Photo: Getty Images
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There are risks as well as opportunities ahead for George Osborne

The Chancellor is in a tight spot, but expect his political wiles to be on full display, says Spencer Thompson.

The most significant fiscal event of this parliament will take place in late November, when the Chancellor presents the spending review setting out his plans for funding government departments over the next four years. This week, across Whitehall and up and down the country, ministers, lobbyists, advocacy groups and town halls are busily finalising their pitches ahead of Friday’s deadline for submissions to the review

It is difficult to overstate the challenge faced by the Chancellor. Under his current spending forecast and planned protections for the NHS, schools, defence and international aid spending, other areas of government will need to be cut by 16.4 per cent in real terms between 2015/16 and 2019/20. Focusing on services spending outside of protected areas, the cumulative cut will reach 26.5 per cent. Despite this, the Chancellor nonetheless has significant room for manoeuvre.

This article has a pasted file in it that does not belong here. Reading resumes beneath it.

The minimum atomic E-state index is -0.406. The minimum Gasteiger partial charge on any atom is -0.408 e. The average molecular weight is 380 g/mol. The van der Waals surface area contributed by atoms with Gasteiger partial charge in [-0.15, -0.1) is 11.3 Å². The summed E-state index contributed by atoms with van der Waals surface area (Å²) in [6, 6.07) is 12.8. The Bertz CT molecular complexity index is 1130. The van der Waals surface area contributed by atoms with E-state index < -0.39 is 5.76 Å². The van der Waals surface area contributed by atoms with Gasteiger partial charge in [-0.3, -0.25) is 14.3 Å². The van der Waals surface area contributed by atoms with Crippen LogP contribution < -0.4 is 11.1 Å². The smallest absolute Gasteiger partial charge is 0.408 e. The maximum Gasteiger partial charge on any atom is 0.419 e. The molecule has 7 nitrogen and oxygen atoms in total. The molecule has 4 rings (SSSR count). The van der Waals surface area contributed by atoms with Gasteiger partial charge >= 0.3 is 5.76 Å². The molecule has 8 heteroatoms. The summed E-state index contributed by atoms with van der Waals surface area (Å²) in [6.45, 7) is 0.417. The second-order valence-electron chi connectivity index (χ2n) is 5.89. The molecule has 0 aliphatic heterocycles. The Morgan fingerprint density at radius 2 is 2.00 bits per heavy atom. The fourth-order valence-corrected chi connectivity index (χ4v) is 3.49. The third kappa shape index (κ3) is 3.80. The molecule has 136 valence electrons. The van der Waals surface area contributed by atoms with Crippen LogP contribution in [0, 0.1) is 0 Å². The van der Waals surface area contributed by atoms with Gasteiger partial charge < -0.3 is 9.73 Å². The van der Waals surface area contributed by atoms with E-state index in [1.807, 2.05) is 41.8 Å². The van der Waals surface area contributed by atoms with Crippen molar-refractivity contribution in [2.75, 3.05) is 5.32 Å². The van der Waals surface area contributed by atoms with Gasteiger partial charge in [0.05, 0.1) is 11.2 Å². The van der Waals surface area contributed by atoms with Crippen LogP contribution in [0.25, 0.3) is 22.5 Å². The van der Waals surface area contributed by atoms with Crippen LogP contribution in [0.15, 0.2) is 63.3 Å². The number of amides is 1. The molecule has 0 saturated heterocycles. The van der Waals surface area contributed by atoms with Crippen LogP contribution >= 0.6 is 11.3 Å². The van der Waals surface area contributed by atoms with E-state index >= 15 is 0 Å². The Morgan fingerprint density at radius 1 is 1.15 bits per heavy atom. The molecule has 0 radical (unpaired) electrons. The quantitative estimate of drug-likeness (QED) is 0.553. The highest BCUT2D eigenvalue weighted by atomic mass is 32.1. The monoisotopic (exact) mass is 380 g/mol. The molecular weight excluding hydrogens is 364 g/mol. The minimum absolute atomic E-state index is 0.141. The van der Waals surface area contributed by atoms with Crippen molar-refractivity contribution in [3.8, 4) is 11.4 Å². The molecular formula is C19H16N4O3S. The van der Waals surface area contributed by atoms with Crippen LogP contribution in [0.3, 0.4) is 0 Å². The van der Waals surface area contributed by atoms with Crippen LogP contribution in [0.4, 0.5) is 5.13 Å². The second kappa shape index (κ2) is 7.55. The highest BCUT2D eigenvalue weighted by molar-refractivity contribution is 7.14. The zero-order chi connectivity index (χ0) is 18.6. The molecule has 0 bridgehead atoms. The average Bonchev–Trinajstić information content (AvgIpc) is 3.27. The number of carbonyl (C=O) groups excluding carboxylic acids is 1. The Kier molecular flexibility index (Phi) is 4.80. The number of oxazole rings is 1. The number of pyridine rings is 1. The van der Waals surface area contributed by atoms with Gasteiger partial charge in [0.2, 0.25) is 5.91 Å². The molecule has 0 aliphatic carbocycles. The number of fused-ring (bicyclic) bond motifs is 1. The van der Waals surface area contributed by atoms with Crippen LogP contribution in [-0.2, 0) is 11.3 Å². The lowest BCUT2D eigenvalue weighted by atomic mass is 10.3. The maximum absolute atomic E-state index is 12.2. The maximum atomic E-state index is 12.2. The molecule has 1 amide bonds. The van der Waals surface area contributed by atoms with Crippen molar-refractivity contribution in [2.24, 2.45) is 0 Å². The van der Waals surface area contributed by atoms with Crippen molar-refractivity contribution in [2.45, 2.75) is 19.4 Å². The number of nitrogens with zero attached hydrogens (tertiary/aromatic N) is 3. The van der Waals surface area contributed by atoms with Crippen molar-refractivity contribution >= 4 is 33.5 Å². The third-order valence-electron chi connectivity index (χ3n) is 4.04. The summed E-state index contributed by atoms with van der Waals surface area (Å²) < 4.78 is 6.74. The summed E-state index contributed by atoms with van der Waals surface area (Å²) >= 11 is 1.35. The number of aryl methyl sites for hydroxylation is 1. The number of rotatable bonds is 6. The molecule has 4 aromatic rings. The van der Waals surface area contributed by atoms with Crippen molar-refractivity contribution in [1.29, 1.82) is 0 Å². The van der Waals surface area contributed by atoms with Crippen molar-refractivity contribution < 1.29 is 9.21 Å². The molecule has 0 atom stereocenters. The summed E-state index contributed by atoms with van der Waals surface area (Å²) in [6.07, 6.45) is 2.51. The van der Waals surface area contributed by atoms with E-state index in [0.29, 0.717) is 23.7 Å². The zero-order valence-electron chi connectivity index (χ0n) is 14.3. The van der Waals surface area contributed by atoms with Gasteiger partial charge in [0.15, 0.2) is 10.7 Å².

Firstly, under plans unveiled at the budget, the government intends to expand capital investment significantly in both 2018-19 and 2019-20. Over the last parliament capital spending was cut by around a quarter, but between now and 2019-20 it will grow by almost 20 per cent. How this growth in spending should be distributed across departments and between investment projects should be at the heart of the spending review.

In a paper published on Monday, we highlighted three urgent priorities for any additional capital spending: re-balancing transport investment away from London and the greater South East towards the North of England, a £2bn per year boost in public spending on housebuilding, and £1bn of extra investment per year in energy efficiency improvements for fuel-poor households.